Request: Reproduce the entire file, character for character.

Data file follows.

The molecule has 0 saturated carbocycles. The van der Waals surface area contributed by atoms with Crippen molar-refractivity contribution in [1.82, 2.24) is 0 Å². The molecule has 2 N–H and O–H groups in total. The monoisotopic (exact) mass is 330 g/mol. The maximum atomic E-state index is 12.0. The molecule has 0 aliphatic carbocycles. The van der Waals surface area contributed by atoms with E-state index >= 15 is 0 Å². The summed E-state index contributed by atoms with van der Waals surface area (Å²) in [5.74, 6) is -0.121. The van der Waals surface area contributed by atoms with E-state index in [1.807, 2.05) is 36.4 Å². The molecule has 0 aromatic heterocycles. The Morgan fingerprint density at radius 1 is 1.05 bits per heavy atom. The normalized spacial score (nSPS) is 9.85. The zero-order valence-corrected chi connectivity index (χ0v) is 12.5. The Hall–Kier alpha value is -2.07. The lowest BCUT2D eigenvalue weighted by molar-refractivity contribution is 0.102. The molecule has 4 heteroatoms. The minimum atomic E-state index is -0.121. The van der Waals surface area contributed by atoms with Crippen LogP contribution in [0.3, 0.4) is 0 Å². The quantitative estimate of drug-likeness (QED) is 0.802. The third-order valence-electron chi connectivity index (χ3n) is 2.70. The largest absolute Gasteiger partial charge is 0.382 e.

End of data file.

The molecule has 0 saturated carbocycles. The van der Waals surface area contributed by atoms with Crippen molar-refractivity contribution in [1.82, 2.24) is 0 Å². The molecule has 2 N–H and O–H groups in total. The monoisotopic (exact) mass is 330 g/mol. The maximum atomic E-state index is 12.0. The molecule has 0 aliphatic carbocycles. The van der Waals surface area contributed by atoms with E-state index >= 15 is 0 Å². The summed E-state index contributed by atoms with van der Waals surface area (Å²) in [5.74, 6) is -0.121. The van der Waals surface area contributed by atoms with E-state index in [1.807, 2.05) is 36.4 Å². The molecule has 0 aromatic heterocycles. The Morgan fingerprint density at radius 1 is 1.05 bits per heavy atom. The normalized spacial score (nSPS) is 9.85. The zero-order valence-corrected chi connectivity index (χ0v) is 12.5. The Hall–Kier alpha value is -2.07. The lowest BCUT2D eigenvalue weighted by molar-refractivity contribution is 0.102. The molecule has 4 heteroatoms. The minimum atomic E-state index is -0.121. The van der Waals surface area contributed by atoms with Crippen LogP contribution in [0.3, 0.4) is 0 Å². The quantitative estimate of drug-likeness (QED) is 0.802. The third-order valence-electron chi connectivity index (χ3n) is 2.70. The largest absolute Gasteiger partial charge is 0.382 e.